If flying, it's important to read up on the social distancing guidelines your airline adheres to. Tonya Mosley talks to Seth Kaplan about flying for the holidays on Here and Now. Kaplan explains that some airlines are keeping middle seats open to increase distance between passengers, but others are not. Listen here.

Should we be masking?

"The only time they should be removing their mask should be when they are eating and eating in a separate room, I think, is the safest decision, or eating outdoors."
Guzman-Cottrill, epidemiologist

College students returning home for the holidays are encouraged to not only get tested, but to wear a mask upon returning home. In her interview with NPR, epidemiologist Guzman-Cottrill acknowledged that masking up for the entirety of the time college students return home might be frustrating, but "with the virus surging across the country, the extra precautions are worth taking."

Testing is an effective tool to prevent the spread of coronavirus, but it's most effective when used in addition to social distancing and masking. IPR's Ben Kieffer talked about his COVID-19 testing experience on River to River. Listen to the episode here.

Gov. Kim Reynolds passed new guidelines restricting private indoor gatherings to 15 people and outdoor gatherings to 30. While there is no overarching mask mandate in the state of Iowa, the governor says she recommends face coverings especially when it is not possible to socially distance.

What's the best way to serve food?

"The last thing we want is big family gatherings that end up being somebody's last Thanksgiving."
Rebecca Smith, epidemiologist

Masks should be worn throughout your celebration when you are celebrating with people outside of your household. They should especially be worn when preparing food. The CDC recommends having one person serve food and for everyone to wash their hands frequently. Even when eating, at least six feet of distance between people is still recommended.

When preparing for your holiday meal, Andrea Janota recommends picking up groceries curbside instead of shopping for them inside the store.

You and your family could also try shifting the celebration from being food centered to an outdoor activity where distancing is easier. Epidemiologist Rebecca Smith recommends playing an outdoor game with family, such as croquet, bocce, or cornhole.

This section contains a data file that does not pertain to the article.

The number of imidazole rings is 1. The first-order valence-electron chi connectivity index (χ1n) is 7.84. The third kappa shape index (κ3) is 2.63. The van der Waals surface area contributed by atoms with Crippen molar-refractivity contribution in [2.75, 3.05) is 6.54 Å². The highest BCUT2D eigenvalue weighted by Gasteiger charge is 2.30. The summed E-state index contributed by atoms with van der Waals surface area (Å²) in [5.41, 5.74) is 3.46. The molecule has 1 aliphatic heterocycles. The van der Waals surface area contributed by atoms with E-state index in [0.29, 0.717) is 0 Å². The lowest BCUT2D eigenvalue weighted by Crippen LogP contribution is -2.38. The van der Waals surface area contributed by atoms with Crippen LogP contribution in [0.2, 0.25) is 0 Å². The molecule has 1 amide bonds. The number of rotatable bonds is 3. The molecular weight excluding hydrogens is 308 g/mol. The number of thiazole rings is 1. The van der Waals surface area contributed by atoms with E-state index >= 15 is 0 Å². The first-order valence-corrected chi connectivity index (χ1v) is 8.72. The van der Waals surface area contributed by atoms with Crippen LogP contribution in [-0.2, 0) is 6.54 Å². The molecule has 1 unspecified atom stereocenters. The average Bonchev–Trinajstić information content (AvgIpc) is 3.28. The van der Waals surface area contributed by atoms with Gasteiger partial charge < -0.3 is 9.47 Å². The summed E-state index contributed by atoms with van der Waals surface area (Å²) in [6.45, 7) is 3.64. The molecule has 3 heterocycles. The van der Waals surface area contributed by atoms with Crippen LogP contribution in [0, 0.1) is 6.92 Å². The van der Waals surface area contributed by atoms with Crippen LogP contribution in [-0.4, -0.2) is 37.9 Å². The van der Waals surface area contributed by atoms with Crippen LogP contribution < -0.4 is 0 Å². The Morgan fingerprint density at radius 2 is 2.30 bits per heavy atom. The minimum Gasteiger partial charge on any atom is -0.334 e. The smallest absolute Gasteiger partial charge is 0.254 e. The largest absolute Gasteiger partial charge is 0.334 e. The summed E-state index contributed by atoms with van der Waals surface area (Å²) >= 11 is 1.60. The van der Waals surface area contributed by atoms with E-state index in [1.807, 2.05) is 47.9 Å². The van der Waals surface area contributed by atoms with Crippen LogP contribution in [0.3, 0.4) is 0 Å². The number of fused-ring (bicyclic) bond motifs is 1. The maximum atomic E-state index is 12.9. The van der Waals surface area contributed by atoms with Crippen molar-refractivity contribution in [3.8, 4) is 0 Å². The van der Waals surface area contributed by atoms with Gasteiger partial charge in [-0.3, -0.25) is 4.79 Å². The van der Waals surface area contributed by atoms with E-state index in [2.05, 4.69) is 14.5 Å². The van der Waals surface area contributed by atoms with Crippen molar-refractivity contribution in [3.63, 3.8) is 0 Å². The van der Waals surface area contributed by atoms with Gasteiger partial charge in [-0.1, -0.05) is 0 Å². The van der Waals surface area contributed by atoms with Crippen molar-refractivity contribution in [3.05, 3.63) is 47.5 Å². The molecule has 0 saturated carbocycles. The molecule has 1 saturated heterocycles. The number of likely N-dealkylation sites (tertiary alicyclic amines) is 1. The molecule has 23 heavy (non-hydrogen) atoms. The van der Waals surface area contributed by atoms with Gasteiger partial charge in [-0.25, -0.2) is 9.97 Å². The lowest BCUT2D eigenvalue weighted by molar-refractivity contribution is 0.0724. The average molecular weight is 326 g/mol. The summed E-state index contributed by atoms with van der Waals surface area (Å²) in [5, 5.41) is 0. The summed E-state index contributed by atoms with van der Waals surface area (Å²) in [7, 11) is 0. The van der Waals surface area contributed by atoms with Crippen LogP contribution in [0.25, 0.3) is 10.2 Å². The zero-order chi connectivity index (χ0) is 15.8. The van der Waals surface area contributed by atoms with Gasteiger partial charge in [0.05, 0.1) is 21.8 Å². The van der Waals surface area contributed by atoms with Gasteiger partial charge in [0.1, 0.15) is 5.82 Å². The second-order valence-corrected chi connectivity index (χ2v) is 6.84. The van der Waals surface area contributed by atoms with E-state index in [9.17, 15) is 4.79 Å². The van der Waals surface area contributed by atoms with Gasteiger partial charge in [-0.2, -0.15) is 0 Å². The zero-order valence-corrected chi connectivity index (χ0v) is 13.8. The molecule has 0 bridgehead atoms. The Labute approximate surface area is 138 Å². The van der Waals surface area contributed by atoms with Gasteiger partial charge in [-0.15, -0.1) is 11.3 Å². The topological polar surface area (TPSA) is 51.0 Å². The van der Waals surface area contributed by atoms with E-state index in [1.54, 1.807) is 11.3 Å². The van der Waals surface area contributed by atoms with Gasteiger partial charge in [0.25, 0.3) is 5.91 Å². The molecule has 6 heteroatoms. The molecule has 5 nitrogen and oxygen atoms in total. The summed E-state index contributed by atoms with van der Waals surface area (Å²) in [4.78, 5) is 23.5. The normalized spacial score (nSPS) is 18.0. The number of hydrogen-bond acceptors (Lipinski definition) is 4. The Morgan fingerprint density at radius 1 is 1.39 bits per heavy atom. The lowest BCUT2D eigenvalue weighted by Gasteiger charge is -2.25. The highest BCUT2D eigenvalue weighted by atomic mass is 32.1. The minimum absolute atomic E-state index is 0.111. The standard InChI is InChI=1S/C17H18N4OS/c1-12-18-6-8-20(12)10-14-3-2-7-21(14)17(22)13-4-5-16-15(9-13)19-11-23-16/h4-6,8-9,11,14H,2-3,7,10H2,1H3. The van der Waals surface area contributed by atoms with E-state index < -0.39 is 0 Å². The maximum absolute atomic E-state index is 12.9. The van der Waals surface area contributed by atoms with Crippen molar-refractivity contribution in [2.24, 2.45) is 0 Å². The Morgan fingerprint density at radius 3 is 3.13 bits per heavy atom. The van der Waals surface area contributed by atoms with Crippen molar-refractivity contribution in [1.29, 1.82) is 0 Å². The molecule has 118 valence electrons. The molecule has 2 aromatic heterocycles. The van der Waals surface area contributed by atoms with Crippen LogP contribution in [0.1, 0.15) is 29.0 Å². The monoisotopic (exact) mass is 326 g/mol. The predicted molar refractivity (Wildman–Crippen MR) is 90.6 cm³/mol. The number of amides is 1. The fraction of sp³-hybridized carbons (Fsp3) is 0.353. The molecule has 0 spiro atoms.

How do I tell my family I don't want to celebrate in person?

"We have to be mindful that we're not framing messages as any kind of character attack or judgement on what people have been doing to this point or what they're comfortable with doing."
Sylvia Mikucki-Enyart, assistant professor of communication studies

Making such drastic changes to traditions will be difficult for some family members, and this could lead to an uncomfortable conversation about boundaries. If you must have a hard conversation with your family about how you will be celebrating this year, assistant professor of communication studies Sylvia Mikucki-Enyart recommends deciding on your "non-negotiables." She says these are most effective when they are specific, concrete, and have outlined consequences if they are not met. To make sure everyone is on the same page with what will be expected, it's best to have these conversations early. If all parties cannot reach an agreement on in-person conditions, it might be best to celebrate virtually this year. Mikucki-Enyart made these comments on Talk of Iowa.

Celebrating virtually will most likely be the best option for folks who are at high-risk or if social distancing guidelines cannot be followed. In the same interview with Charity Nebbe on Talk of Iowa Dr. Rossanna Rosa says "this year is not about individual food preferences, but about individual disease risk factors that could land you very sick or even dead." And many experts agree.

Zoom has recently announced they will be taking away the 40 minute limit on free accounts for Thanksgiving day to make virtual celebrations easier.

What are your plans?
Let us know how you plan on celebrating the holidays by texting HOLIDAYS to 515-599-7477.